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Latvian inflation is eroding competitiveness, economist says

Latvia's economy, the European Union's fastest growing, is losing competitiveness as higher wages and inflation hurts exporters including wood, drug and steel makers, said a top economist at the Stockholm School of Economics in Riga

The inflation rate rose to 7.1% in January, the highest in the 27-nation EU, and wages grew more than 20% on the year in the Q3. Latvia's $19 billion economy expanded a preliminary 11.9% in the Q4, pushing down unemployment and fueling higher salaries and inflation. Producer prices have also increased, making Latvian goods more expensive abroad. The country's biggest exporters include drugmaker AS Grindeks, and steelmaker AS Liepajas Metalurgs. „If this situation continues for another two years, competitiveness could be so seriously eroded that they may have to devalue,” said Morten Hansen, the director of the economics department at the university, in an interview today. „One should be concerned that the risks of a devaluation in the future exists.”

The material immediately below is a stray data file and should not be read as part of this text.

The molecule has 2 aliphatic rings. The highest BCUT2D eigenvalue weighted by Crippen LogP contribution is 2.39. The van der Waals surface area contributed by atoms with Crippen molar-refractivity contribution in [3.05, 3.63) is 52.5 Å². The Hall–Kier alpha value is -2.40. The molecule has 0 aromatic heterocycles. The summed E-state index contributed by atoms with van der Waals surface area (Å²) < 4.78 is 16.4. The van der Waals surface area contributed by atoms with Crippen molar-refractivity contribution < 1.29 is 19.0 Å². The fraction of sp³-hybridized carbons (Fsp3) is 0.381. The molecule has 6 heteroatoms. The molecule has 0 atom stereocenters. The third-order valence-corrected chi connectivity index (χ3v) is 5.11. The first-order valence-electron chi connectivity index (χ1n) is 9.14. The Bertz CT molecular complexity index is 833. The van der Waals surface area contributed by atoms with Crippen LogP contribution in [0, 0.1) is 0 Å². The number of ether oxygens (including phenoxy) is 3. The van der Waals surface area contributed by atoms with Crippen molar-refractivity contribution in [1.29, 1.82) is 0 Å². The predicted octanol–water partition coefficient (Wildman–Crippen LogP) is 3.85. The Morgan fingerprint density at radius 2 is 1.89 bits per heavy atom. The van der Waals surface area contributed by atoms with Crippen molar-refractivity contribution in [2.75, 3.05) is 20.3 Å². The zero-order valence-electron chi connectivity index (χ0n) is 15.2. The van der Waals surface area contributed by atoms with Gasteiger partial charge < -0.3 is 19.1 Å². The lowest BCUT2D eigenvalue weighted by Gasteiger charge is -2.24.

The current-account deficit soared to 24.2% of GDP in the Q3, the highest in the EU, as imports boomed, and borrowing soared. The deficit was 17.9% in the Q2. Consumer prices have increased by an average of more than 6% in the last three years. „Imports are almost twice as big as exports, and that's a good indication that there is an imbalance,” he said. „Lending can't go on with increases of close to 100% a year,” to finance consumption, he said. Construction costs rose an annual 25% in the Q4 of 2006, lead by wages, which grew by 41% on the year. „This high of inflation feeds the wage-inflation spiral,” Lija Strasuna an economist at AS Hansabanka, the country's biggest lender, said in an emailed note on February 8. Hansabanka estimates that inflation may be as high as 6.6% for 2007. (Bloomberg)